Man jailed for breaking into development centre

COURT TODAY BLOCKRoger Llewellyn Walters will spend the next two years behind bars after admitting to breaking into the Albert Cecil Graham Development Centre and stealing several items.

When Magistrate Graveney Bannister handed down the sentence, he became the 10th magistrate to sentence Walters.

The 44-year-old man pleaded guilty in the District “A” Court today to three counts of breaking into the institution and stealing televisions, laptops, speakers, tablets, disinfectant, soaps, cups, and other items.

Roger Llewellyn Walters
Roger Llewellyn Walters

He also confessed to entering the building with intent to steal, having a screwdriver with him for use in connection with burglary, and loitering on the premises, giving cause to suspect that he was about to commit burglary.

The offences were all committed between February 13 and 28, 2015.

Magistrate Bannister sentenced him to three months for loitering, six for having the screwdriver and two years on the other matters. The terms will run concurrently.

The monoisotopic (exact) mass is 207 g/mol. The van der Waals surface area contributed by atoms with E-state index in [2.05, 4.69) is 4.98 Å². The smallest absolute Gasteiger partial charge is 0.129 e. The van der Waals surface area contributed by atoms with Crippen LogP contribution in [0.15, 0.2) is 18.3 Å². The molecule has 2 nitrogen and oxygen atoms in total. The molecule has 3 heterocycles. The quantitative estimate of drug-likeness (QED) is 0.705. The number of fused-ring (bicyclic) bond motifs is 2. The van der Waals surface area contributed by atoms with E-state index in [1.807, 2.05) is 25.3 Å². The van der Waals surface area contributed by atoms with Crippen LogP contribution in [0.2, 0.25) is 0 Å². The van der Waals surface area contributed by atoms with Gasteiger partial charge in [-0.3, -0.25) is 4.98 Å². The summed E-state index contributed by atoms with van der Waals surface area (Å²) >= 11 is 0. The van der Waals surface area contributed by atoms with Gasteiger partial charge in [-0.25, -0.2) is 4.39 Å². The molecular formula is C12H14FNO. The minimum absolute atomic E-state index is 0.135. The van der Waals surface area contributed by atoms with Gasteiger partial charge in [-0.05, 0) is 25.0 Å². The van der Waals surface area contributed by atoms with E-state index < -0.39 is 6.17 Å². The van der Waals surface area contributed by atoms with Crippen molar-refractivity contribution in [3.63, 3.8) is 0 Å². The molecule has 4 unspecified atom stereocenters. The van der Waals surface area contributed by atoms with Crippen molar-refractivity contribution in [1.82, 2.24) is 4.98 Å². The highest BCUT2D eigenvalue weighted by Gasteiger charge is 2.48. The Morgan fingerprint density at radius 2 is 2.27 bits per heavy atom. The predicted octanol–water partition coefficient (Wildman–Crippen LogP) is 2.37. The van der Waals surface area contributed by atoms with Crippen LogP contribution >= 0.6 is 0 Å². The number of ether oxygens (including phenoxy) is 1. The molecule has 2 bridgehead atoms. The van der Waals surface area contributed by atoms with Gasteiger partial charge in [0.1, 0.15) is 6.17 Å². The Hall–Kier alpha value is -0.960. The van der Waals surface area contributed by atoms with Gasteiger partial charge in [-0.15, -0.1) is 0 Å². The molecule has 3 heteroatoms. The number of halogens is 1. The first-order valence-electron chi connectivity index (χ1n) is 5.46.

Walters told the magistrate that he had “an urgent need to say certain things” to the court.

He explained that it was 18 months since he last got “into trouble”.

Walters said he slept at night by the Delaware Clinic, which is nextdoor to the development centre, and washed cars in the area.

Prosecutor Janice Ifill said Walters was “very well known” and had been appearing before the courts since 1985. The majority of his 47 priors were for burglary.

However, Walters said in the latest incident he was just “in the wrong place at the wrong time”.

“I saw some fellas jumping the fence with some stuff and wuh drop I pick up . . . I took some things but I get blame for all. I don’t have the strength to jump no fence with no TV . . . Some days I don’t have the strength to hold my own penis to pass water,” he said, adding that he was seriously ill and had been denied his medication since being taken into custody last Saturday.

He then asked the court to extend whatever mercy it could to him.

Magistrate Bannister said that in determining sentence he had considered Walters’ early plea, that he had no fixed place of abode, and that he was ill.

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